• Equilibrium positions for these metals’ half-reactions are towards the left, producing electrons. This shifts Fe2+/Fe equilibrium right, preventing formation of Fe2+
37
Q

Car bodies are often made of galvanised steel, which contains zinc and is itself coated by a layer of zinc oxide.

Explain how the iron would be protected:

1. If the surface remained undamaged
2. If the coating were scratched
A
1. Zinc oxide coating prevents corrosion of zinc metal beneath.
2. Zinc is a sacrififial metal: it corrodes in preference to iron.
38
Q

Explain how impressed currect (applied emf) prevents the corrosion of iron.

A
• Ordinarily, iron is oxidised (rusts) at an anode site; reverse reaction occurs: Fe2+(aq) + 2e- ⇌ Fe(s)
• Water is oxidised at an inert, corrosion-resistant anode, providing electrons: H2O(l) → ½O2(g) + 2H+(aq) + 2e-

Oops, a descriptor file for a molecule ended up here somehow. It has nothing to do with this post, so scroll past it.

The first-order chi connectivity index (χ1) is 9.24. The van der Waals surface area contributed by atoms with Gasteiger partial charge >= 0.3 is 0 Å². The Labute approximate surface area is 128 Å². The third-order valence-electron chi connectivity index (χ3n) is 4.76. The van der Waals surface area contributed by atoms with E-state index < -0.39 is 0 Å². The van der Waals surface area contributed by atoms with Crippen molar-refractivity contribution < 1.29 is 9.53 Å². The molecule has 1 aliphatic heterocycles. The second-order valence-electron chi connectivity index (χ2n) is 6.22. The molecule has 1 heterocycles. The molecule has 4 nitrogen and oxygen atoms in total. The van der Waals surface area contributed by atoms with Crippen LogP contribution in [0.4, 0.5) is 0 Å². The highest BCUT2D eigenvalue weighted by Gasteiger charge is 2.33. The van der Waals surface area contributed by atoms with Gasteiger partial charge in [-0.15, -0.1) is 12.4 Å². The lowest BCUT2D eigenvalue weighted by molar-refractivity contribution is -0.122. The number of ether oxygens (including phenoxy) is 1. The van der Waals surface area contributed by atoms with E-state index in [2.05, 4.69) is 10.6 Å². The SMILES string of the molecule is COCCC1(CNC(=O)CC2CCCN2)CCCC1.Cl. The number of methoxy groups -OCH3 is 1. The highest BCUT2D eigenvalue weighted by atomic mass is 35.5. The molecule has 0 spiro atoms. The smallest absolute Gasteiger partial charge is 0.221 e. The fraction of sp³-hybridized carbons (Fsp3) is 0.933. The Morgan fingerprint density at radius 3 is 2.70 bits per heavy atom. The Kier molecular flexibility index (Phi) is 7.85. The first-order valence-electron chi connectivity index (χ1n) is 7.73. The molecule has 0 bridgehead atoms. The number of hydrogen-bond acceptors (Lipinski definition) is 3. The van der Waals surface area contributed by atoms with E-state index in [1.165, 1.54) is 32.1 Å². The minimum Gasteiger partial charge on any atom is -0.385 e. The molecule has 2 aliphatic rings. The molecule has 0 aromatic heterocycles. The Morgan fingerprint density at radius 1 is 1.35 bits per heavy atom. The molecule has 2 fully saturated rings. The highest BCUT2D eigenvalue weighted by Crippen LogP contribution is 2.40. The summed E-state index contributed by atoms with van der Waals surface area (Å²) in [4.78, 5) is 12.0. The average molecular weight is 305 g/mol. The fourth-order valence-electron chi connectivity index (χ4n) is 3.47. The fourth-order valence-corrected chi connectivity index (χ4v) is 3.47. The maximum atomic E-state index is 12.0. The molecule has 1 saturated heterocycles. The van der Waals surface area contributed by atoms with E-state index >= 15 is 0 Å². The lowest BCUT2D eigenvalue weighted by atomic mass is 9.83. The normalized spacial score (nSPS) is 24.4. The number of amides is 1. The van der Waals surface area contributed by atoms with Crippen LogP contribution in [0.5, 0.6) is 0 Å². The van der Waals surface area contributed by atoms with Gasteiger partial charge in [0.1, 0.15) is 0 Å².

• External current is supplied from anode to make iron a cathode site. Prevents oxidation by shifting Fe2+(aq)/Fe(s) equilibrium to right
39
Q

Explain how this setup uses impressed current to protect the iron pipeline.

A
• Inert anode oxidises water in soil, and supplies electrons to pipeline
• Iron made into cathode site, accepting electrons
• Prevents oxidation of iron to Fe2+
40
Q

A steel bolt used to secure a wooden section of a marine boat was removed for inspection.

Although the head of the bolt was in good order, the internal section was severely corroded.

1. Suggest why the internal section corroded.
2. Suggest why the head was not significantly corroded.
A
1. Not in contact with air or water. Low [O2] means this is an anode site, where Fe is oxidised. Electrons flow to cathode sites with higher [O2], where O2 is reduced.